Forrest Bess died as he lived, in virtual solitude with his artistic struggle as his companion. For the first time in over twenty years (and showing into the New Year), Hammer Museum has mounted a retrospective of the little known, soul wrenchingly poignant Bess. Curated by Clare Elliot, Associate Curator at the Menil Collection in Houston, “Forrest Bess: Seeing Things Invisible,” amasses a retrospective that tells one human’s emotional struggle through paintings and the “thesis,” that plagued him. Each work does not simply shine with contented air of stereotypical symbolism aligned with emotional duress (some variation of a blue period or, a primordial scream). It is an intangible buzz that the gallery emits. This is all done through canvas after canvas of (mostly) abstractions scrawled on modest sized surfaces with crude framing. Rothko be damned, Hands down, “Forrest Bess: Seeing Things Invisible,” could easily be considered the most transcendental, enlightening and heart breaking experience an institute of this magnitude has had the gall to show in 2013.
The first child of Butch and Minta Bess, Forrest Bess was born in 1911, outside of the coastal Texas town of Bay City. By trade his father was a Bait Fishermen- a tradition Bess would later take up. Despite artistic leanings, Bess was expected to go to West Point Academy, which he did, only later to flunk out. Around 1941 as the United States entered WWII, Forrest decided to join the fight, enlisting and quickly scaling the ranks. It was in his service, that Bess’s life would take a permanent detour. On a late evening having consumed too much alcohol and experiencing in Bess’s words, “too much excitement,” he came out to a fellow soldier. Bess was beaten severely. As he convalesced in a Military Hospital, a psychiatrist (whose name Bess had since forgotten) observed his interest in painting and recommended he take it up as a therapeutic means. Beginning at first with landscapes and still life’s, Bess soon began to paint the imagery that plagued him exponentially, since he was assaulted. As Bess lay in bed at night, his mind slipping into unconsciousness, primitive shapes, vibrant colors and tessellating patterns would dance in his mind. Bess diligently kept a notebook by his bed (unfortunately, all have since been lost). Ripping himself from near slumber, he would painstakingly jot each shape down. Later, following his day’s work as a bait fisherman, Bess would return to his ramshackle home built by his own two hands, to paint what he referred to as his “visions.” It was a solitary existence, yet a chosen one.
Concurrently, Bess maintained a correspondence with Betty Parson’s, an early admirer and collector of his work. Parson’s recognized the emotive energy in his pieces exhibiting them in her celebrated New York City gallery next to Abstract Expressionist superstars as Jackson Pollack, Barnett Newman and Mark Rothko. Still, nearly sixty years since their creation, Bess’s paintings maintain a frenetic energy, each shape, curvature of a line or thickly wielded, textured oil paint application is seemingly more an encapsulated extension of Bess than a creation by. Peering onto any of these works, feels like looking into Lenin’s Mausoleum.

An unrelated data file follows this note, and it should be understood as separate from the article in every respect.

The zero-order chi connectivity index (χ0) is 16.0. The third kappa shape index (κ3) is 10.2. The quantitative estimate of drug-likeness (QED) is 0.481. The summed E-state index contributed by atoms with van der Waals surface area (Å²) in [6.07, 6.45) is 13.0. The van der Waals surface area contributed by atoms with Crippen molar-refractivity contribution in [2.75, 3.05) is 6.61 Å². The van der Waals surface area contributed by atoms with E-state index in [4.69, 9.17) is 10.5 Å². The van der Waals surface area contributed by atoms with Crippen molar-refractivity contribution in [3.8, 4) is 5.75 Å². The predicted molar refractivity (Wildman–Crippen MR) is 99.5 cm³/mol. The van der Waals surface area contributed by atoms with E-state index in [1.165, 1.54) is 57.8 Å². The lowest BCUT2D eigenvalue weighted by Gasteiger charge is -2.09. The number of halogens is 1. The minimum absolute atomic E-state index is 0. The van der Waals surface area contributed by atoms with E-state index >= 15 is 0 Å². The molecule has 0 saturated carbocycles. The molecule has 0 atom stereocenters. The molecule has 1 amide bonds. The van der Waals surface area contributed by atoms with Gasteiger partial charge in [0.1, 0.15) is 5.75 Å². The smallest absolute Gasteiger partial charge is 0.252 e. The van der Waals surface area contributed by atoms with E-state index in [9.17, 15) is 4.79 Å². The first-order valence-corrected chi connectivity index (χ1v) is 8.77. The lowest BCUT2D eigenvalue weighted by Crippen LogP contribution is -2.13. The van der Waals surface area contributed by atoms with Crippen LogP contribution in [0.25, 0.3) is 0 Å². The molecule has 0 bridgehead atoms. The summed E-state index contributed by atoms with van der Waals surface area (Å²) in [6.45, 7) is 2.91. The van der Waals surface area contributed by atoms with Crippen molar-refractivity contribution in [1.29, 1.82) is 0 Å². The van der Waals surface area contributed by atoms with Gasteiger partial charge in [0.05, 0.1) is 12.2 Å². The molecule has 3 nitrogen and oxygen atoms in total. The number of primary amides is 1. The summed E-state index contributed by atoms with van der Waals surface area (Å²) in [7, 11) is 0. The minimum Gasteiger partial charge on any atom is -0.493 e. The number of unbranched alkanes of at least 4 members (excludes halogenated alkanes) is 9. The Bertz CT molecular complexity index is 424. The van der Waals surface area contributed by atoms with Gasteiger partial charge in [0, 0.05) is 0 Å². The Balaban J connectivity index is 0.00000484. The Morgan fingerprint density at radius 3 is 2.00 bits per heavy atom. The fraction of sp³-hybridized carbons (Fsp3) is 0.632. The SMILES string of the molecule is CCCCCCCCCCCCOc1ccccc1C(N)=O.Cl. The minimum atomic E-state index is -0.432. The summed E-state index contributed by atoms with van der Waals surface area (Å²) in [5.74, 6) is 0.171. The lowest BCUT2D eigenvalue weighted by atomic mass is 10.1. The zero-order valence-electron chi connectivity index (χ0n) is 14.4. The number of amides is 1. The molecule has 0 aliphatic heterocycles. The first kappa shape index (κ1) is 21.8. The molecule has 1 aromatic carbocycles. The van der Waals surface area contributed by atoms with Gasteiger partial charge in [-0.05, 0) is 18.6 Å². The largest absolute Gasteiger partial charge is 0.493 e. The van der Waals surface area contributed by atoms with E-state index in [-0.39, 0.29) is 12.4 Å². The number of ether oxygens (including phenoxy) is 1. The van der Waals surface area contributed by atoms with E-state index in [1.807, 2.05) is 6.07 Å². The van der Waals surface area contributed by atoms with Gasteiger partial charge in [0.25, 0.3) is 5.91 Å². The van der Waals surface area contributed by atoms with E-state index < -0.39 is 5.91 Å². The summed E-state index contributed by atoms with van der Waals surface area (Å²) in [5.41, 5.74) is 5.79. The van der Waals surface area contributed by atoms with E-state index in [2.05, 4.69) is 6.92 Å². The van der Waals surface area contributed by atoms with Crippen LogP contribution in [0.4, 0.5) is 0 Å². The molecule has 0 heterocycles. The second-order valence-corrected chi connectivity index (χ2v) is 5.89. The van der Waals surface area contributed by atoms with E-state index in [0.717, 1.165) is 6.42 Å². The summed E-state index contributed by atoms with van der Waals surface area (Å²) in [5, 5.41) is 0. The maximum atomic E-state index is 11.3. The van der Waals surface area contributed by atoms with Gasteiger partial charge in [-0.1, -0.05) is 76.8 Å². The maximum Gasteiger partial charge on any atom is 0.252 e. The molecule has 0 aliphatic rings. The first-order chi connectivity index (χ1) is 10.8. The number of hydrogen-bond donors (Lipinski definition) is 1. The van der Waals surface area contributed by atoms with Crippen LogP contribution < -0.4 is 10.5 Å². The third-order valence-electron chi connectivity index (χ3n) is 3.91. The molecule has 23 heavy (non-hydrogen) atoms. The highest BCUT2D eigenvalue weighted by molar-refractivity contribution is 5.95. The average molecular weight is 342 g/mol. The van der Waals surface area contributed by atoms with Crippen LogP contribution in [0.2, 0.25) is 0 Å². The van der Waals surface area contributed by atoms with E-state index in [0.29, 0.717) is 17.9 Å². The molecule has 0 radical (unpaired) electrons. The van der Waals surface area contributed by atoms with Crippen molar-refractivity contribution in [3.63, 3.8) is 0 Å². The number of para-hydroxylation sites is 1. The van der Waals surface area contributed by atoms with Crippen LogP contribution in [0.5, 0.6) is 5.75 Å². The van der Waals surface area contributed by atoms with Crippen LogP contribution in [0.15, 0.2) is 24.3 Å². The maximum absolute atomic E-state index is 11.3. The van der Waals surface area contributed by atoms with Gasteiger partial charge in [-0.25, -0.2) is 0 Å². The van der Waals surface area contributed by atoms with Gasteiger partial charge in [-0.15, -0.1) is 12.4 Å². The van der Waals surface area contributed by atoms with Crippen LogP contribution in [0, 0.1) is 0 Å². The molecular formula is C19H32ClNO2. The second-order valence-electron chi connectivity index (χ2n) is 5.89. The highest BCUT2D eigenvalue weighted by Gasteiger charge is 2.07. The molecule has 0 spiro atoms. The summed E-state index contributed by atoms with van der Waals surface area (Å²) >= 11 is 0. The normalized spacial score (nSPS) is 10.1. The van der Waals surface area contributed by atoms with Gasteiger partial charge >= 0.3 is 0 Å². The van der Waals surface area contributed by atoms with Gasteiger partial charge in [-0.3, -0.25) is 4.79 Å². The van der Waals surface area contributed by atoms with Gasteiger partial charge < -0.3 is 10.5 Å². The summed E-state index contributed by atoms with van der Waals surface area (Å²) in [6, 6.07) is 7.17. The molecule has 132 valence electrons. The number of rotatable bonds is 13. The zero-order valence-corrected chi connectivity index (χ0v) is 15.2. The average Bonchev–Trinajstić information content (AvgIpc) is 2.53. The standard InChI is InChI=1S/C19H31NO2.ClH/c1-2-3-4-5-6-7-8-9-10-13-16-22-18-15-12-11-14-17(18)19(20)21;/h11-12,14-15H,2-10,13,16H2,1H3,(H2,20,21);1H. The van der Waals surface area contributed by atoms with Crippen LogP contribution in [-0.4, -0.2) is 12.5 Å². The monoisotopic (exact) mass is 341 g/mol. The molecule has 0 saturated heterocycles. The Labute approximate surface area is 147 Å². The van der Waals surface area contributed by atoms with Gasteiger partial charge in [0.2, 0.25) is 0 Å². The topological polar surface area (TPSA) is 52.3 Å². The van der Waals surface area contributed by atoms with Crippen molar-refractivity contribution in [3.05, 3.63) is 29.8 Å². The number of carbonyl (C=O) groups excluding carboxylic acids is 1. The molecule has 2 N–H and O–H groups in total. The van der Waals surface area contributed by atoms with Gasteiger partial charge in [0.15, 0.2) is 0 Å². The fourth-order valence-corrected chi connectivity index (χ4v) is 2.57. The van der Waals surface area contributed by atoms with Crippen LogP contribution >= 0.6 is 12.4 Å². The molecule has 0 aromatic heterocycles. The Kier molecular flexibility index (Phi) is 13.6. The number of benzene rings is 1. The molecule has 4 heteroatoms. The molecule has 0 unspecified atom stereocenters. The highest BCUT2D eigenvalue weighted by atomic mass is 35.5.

Bess felt within each vision, and respective creation, there laid answers: to his sexuality and more importantly, his existence. In an interview, Robert Gober noted it was at this point which Bess “cast a wide net,” looking to cave drawings, color as symbolism, Freud and the newly formulated field, “sex therapy,” to ascertain any significance or similarities with his work and fields of studies that had come before. At one point Bess discovered Hermaphroditism. And thus, his “Thesis” was created. Colors, symbols, as he understood reflected the necessity to possess both sexes- the male and female. This culminated in a self-administered surgery. In a particularly vivid letter, Bess recanted this experience to Parson’s, the tone- euphoric relief. Now, the visions that plagued him, the urgency within him to know more, had come to a conclusive path. Painstakingly, Bess created an anthology of his studies, including graphic images of his incision, with the intention to show alongside his paintings. Bess wrote to Parsons requesting she do just that. Parsons politely declined. Bess’s “Thesis,” in its entirety has since been lost, but Gober through research found what is believed to be a remaining portion of it. For the first time, Bess’s woks are exhibited side-by-side with the remaining portion of his “Thesis.”
Jackson Pollack famously stated, “I am nature.” When compared to Bess you cannot help but consider this to be even more bombastic than before. Bess’s monk-like existence subsisted on his creations: each abstraction consumed his mind and permanently altered his flesh. The works alone are powerful compositions of color and restraint. Yet, it is Forrest Bess’s existence that contributes to its power. Nothing conceptually gimmicky or presumptuous, “Forrest Bess: Seeing Things Invisible,” is about an artist struggling to maintain semblance in an era that demanded normalcy. The world certainly needs more celebrations of exceedingly talented, humble, humanistic spirits like Bess.
“Forrest Bess: Seeing Things Invisible” is on view through January 5th, 2014.
For more information visit the Hammer, Los Angeles.
-Contributed by Bianca Guillen
Previous reviews by Bianca Guillen: